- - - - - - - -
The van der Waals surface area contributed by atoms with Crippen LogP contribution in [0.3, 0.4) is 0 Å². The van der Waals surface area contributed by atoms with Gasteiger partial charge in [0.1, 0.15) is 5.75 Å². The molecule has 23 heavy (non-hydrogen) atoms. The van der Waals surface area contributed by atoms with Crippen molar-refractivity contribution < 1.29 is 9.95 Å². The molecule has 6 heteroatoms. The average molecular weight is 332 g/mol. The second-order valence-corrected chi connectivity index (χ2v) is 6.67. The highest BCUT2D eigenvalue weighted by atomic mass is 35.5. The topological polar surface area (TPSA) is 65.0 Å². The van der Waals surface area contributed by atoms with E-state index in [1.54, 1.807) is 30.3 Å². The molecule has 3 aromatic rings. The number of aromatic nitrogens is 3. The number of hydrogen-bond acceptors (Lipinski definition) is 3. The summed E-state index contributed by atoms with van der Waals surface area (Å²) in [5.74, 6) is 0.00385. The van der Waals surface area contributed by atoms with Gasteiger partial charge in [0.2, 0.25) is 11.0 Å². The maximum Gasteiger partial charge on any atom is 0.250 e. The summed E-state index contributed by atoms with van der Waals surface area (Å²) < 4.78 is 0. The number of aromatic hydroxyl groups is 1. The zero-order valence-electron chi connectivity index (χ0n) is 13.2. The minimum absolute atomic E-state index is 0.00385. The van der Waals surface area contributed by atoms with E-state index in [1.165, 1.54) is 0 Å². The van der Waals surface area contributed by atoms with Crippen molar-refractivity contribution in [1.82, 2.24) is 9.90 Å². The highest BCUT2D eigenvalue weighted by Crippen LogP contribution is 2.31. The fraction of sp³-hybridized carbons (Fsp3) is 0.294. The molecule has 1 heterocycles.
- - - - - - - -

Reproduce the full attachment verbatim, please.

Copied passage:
The van der Waals surface area contributed by atoms with Crippen LogP contribution in [0.3, 0.4) is 0 Å². The van der Waals surface area contributed by atoms with Gasteiger partial charge in [0.1, 0.15) is 5.75 Å². The molecule has 23 heavy (non-hydrogen) atoms. The van der Waals surface area contributed by atoms with Crippen molar-refractivity contribution < 1.29 is 9.95 Å². The molecule has 6 heteroatoms. The average molecular weight is 332 g/mol. The second-order valence-corrected chi connectivity index (χ2v) is 6.67. The highest BCUT2D eigenvalue weighted by atomic mass is 35.5. The topological polar surface area (TPSA) is 65.0 Å². The van der Waals surface area contributed by atoms with E-state index in [1.54, 1.807) is 30.3 Å². The molecule has 3 aromatic rings. The number of aromatic nitrogens is 3. The number of hydrogen-bond acceptors (Lipinski definition) is 3. The summed E-state index contributed by atoms with van der Waals surface area (Å²) in [5.74, 6) is 0.00385. The van der Waals surface area contributed by atoms with Gasteiger partial charge in [0.2, 0.25) is 11.0 Å². The maximum Gasteiger partial charge on any atom is 0.250 e. The summed E-state index contributed by atoms with van der Waals surface area (Å²) < 4.78 is 0. The number of aromatic hydroxyl groups is 1. The zero-order valence-electron chi connectivity index (χ0n) is 13.2. The minimum absolute atomic E-state index is 0.00385. The van der Waals surface area contributed by atoms with E-state index in [1.165, 1.54) is 0 Å². The van der Waals surface area contributed by atoms with Crippen molar-refractivity contribution in [1.82, 2.24) is 9.90 Å². The highest BCUT2D eigenvalue weighted by Crippen LogP contribution is 2.31. The fraction of sp³-hybridized carbons (Fsp3) is 0.294. The molecule has 1 heterocycles.